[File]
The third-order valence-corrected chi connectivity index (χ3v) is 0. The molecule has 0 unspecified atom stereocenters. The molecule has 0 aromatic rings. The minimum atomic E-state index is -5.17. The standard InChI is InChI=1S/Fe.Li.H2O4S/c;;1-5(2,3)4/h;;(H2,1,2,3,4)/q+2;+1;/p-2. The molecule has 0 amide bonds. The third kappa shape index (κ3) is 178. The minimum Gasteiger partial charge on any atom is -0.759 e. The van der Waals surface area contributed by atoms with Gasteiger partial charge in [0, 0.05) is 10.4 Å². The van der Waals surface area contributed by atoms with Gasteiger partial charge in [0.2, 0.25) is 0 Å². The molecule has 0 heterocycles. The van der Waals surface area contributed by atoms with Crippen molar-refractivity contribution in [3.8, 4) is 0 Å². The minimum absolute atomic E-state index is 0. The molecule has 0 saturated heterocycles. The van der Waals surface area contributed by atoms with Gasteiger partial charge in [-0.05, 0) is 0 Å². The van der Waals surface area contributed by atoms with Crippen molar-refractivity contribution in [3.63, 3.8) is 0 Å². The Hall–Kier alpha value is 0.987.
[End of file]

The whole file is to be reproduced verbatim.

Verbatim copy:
The third-order valence-corrected chi connectivity index (χ3v) is 0. The molecule has 0 unspecified atom stereocenters. The molecule has 0 aromatic rings. The minimum atomic E-state index is -5.17. The standard InChI is InChI=1S/Fe.Li.H2O4S/c;;1-5(2,3)4/h;;(H2,1,2,3,4)/q+2;+1;/p-2. The molecule has 0 amide bonds. The third kappa shape index (κ3) is 178. The minimum Gasteiger partial charge on any atom is -0.759 e. The van der Waals surface area contributed by atoms with Gasteiger partial charge in [0, 0.05) is 10.4 Å². The van der Waals surface area contributed by atoms with Gasteiger partial charge in [0.2, 0.25) is 0 Å². The molecule has 0 heterocycles. The van der Waals surface area contributed by atoms with Crippen molar-refractivity contribution in [3.8, 4) is 0 Å². The minimum absolute atomic E-state index is 0. The molecule has 0 saturated heterocycles. The van der Waals surface area contributed by atoms with Gasteiger partial charge in [-0.05, 0) is 0 Å². The van der Waals surface area contributed by atoms with Crippen molar-refractivity contribution in [3.63, 3.8) is 0 Å². The Hall–Kier alpha value is 0.987.